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Surveying Katrina's Wrath from the Air

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Surveying Katrina's Wrath from the Air

Katrina & Beyond

Surveying Katrina's Wrath from the Air

Surveying Katrina's Wrath from the Air

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  • <iframe src="" width="100%" height="290" frameborder="0" scrolling="no" title="NPR embedded audio player">
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Lee Taylor (right) and his wife Jane in front of their 1955 Cessna 180. Noah Adams, NPR hide caption

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Noah Adams, NPR

One of the best ways to understand how Hurricane Katrina has ravaged the Gulf Coast is to view the damage from the air. Pilot Lee Taylor flies over the beachlines of Waveland and Bay St. Louis, Miss.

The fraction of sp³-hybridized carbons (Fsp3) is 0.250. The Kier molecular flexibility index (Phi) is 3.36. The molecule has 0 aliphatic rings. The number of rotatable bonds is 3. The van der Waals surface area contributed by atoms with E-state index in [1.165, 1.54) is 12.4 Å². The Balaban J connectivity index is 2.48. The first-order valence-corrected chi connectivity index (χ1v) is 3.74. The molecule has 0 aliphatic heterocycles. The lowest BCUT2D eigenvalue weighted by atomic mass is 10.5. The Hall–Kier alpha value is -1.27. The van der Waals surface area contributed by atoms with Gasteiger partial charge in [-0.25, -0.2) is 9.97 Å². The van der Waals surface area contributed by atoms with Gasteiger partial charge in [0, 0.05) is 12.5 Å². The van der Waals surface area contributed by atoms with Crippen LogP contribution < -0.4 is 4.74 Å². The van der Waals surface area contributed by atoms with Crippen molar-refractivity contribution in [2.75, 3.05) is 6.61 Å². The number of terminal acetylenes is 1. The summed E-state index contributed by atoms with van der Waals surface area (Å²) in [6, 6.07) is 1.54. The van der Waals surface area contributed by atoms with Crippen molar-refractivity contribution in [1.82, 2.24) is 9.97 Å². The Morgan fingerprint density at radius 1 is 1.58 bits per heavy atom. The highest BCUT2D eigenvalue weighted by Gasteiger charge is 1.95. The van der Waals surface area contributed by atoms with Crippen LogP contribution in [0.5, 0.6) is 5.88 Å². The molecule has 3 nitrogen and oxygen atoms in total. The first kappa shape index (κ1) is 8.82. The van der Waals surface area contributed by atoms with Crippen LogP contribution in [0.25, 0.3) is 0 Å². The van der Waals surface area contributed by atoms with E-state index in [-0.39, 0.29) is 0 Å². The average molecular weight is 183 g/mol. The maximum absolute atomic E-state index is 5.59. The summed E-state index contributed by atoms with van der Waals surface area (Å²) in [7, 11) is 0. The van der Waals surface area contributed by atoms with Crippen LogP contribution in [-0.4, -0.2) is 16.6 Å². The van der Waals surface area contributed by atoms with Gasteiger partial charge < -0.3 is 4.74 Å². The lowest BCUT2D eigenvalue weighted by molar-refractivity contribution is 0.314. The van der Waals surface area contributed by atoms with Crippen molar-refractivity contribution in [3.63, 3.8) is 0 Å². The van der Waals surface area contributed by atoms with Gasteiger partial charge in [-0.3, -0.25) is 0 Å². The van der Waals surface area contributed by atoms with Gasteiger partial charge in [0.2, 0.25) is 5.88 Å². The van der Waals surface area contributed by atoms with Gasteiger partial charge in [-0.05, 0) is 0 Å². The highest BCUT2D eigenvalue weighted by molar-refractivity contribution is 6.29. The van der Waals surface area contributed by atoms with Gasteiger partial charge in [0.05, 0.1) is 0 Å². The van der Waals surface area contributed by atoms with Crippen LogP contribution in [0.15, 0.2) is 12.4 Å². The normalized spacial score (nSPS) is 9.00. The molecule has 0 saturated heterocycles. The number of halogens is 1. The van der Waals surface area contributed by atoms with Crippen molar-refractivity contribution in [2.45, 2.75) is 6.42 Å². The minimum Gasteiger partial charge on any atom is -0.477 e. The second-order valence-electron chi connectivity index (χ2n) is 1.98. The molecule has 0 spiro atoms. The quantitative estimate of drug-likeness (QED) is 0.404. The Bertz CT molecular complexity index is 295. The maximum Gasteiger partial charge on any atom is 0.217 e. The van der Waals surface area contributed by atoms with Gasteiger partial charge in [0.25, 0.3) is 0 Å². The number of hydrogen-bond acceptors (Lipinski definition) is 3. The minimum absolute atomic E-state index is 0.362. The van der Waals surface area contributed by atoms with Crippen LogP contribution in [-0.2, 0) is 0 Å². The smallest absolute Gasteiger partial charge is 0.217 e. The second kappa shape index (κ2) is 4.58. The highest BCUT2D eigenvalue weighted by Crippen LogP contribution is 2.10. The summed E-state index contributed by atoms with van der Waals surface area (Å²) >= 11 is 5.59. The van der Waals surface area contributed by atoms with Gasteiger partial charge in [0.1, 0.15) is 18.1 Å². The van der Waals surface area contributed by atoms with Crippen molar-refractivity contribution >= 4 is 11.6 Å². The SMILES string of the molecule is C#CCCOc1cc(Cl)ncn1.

This is DAY TO DAY. I'm Alex Chadwick.


And I'm Madeleine Brand. In a few minutes, the shortage of doctors in rural America.

CHADWICK: But first, our colleague Noah Adams brings us a story now from 50 miles east of New Orleans, from the Gulf Coast of Mississippi. There, Hurricane Katrina's winds pushed a storm surge ashore, in some places, 30 feet high. And the beachside communities roiled and shattered under the dirty waters of the Mississippi Sound.

NOAH ADAMS reporting:

Alex, you know when you go someplace where something drastic happens, and you come back and you've got pictures, and you say the pictures didn't do it justice. They just don't get the scale of it. This case, I got to go up in the air. I've been out on a boat and seen what happened, and I've walked the streets and the roads, but I was fortunate enough to fly over the coast in a small aircraft.

(Soundbite of airplane engine)

ADAMS: The pilot is Lee Taylor. He's now retired from business. Once, he was an Air Force test pilot. He still teaches aerobatics, and today we're flying one of his old favorite planes.